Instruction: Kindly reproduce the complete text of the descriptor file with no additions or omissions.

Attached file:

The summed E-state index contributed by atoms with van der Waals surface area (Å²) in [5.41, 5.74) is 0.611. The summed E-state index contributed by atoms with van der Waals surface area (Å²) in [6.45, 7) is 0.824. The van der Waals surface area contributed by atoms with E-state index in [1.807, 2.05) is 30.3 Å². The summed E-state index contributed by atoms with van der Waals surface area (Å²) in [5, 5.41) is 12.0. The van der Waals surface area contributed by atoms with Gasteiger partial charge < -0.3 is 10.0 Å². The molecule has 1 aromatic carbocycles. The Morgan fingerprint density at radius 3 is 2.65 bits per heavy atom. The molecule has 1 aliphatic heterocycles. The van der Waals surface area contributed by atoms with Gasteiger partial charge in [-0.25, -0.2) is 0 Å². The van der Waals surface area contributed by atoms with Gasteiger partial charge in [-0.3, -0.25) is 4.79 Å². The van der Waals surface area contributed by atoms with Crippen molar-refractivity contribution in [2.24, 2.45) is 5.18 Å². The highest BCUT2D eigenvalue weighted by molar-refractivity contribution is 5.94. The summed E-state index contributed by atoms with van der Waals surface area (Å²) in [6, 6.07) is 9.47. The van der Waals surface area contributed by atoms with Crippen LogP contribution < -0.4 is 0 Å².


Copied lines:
The summed E-state index contributed by atoms with van der Waals surface area (Å²) in [5.41, 5.74) is 0.611. The summed E-state index contributed by atoms with van der Waals surface area (Å²) in [6.45, 7) is 0.824. The van der Waals surface area contributed by atoms with E-state index in [1.807, 2.05) is 30.3 Å². The summed E-state index contributed by atoms with van der Waals surface area (Å²) in [5, 5.41) is 12.0. The van der Waals surface area contributed by atoms with Gasteiger partial charge < -0.3 is 10.0 Å². The molecule has 1 aromatic carbocycles. The Morgan fingerprint density at radius 3 is 2.65 bits per heavy atom. The molecule has 1 aliphatic heterocycles. The van der Waals surface area contributed by atoms with Gasteiger partial charge in [-0.25, -0.2) is 0 Å². The van der Waals surface area contributed by atoms with Gasteiger partial charge in [-0.3, -0.25) is 4.79 Å². The van der Waals surface area contributed by atoms with Crippen molar-refractivity contribution in [2.24, 2.45) is 5.18 Å². The highest BCUT2D eigenvalue weighted by molar-refractivity contribution is 5.94. The summed E-state index contributed by atoms with van der Waals surface area (Å²) in [6, 6.07) is 9.47. The van der Waals surface area contributed by atoms with Crippen LogP contribution < -0.4 is 0 Å².